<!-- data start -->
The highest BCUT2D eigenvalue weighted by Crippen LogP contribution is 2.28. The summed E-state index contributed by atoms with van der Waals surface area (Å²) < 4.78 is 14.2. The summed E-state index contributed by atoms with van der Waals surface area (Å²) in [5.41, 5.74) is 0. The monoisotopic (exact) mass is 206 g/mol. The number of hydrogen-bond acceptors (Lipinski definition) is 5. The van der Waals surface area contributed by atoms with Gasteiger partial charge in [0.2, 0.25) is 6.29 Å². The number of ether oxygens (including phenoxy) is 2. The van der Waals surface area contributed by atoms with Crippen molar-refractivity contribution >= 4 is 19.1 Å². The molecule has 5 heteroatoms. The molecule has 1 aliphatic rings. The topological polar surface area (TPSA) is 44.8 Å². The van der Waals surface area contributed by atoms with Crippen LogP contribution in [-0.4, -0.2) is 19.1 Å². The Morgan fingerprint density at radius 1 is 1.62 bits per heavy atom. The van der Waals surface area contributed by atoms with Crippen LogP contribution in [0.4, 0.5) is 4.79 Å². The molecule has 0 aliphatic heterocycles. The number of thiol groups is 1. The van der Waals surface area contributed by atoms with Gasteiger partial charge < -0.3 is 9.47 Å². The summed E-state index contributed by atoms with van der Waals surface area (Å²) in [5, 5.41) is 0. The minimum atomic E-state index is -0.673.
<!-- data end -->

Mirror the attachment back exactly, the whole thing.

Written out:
The highest BCUT2D eigenvalue weighted by Crippen LogP contribution is 2.28. The summed E-state index contributed by atoms with van der Waals surface area (Å²) < 4.78 is 14.2. The summed E-state index contributed by atoms with van der Waals surface area (Å²) in [5.41, 5.74) is 0. The monoisotopic (exact) mass is 206 g/mol. The number of hydrogen-bond acceptors (Lipinski definition) is 5. The van der Waals surface area contributed by atoms with Gasteiger partial charge in [0.2, 0.25) is 6.29 Å². The number of ether oxygens (including phenoxy) is 2. The van der Waals surface area contributed by atoms with Crippen molar-refractivity contribution >= 4 is 19.1 Å². The molecule has 5 heteroatoms. The molecule has 1 aliphatic rings. The topological polar surface area (TPSA) is 44.8 Å². The van der Waals surface area contributed by atoms with Crippen LogP contribution in [-0.4, -0.2) is 19.1 Å². The Morgan fingerprint density at radius 1 is 1.62 bits per heavy atom. The van der Waals surface area contributed by atoms with Crippen LogP contribution in [0.4, 0.5) is 4.79 Å². The molecule has 0 aliphatic heterocycles. The number of thiol groups is 1. The van der Waals surface area contributed by atoms with Gasteiger partial charge < -0.3 is 9.47 Å². The summed E-state index contributed by atoms with van der Waals surface area (Å²) in [5, 5.41) is 0. The minimum atomic E-state index is -0.673.